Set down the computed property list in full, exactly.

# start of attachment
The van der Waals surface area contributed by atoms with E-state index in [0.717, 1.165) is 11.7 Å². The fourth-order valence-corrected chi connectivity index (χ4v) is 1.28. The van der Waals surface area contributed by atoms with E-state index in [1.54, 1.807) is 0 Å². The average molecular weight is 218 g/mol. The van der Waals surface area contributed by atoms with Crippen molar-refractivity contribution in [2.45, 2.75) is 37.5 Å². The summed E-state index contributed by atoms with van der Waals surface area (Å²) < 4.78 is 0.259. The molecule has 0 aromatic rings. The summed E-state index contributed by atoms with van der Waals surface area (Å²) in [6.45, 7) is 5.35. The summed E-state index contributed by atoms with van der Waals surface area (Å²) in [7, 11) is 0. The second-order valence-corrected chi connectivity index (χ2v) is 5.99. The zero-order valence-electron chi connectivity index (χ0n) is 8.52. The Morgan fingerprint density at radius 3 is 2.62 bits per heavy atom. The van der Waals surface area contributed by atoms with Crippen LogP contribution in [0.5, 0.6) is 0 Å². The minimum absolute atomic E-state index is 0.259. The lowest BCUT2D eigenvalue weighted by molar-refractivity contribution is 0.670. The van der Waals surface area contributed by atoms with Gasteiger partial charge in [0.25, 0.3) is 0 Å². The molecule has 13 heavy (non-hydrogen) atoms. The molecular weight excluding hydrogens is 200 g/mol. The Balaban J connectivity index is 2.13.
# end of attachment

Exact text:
The van der Waals surface area contributed by atoms with E-state index in [0.717, 1.165) is 11.7 Å². The fourth-order valence-corrected chi connectivity index (χ4v) is 1.28. The van der Waals surface area contributed by atoms with E-state index in [1.54, 1.807) is 0 Å². The average molecular weight is 218 g/mol. The van der Waals surface area contributed by atoms with Crippen molar-refractivity contribution in [2.45, 2.75) is 37.5 Å². The summed E-state index contributed by atoms with van der Waals surface area (Å²) < 4.78 is 0.259. The molecule has 0 aromatic rings. The summed E-state index contributed by atoms with van der Waals surface area (Å²) in [6.45, 7) is 5.35. The summed E-state index contributed by atoms with van der Waals surface area (Å²) in [7, 11) is 0. The second-order valence-corrected chi connectivity index (χ2v) is 5.99. The zero-order valence-electron chi connectivity index (χ0n) is 8.52. The Morgan fingerprint density at radius 3 is 2.62 bits per heavy atom. The van der Waals surface area contributed by atoms with Crippen LogP contribution in [0.5, 0.6) is 0 Å². The minimum absolute atomic E-state index is 0.259. The lowest BCUT2D eigenvalue weighted by molar-refractivity contribution is 0.670. The van der Waals surface area contributed by atoms with Gasteiger partial charge in [0.25, 0.3) is 0 Å². The molecule has 13 heavy (non-hydrogen) atoms. The molecular weight excluding hydrogens is 200 g/mol. The Balaban J connectivity index is 2.13.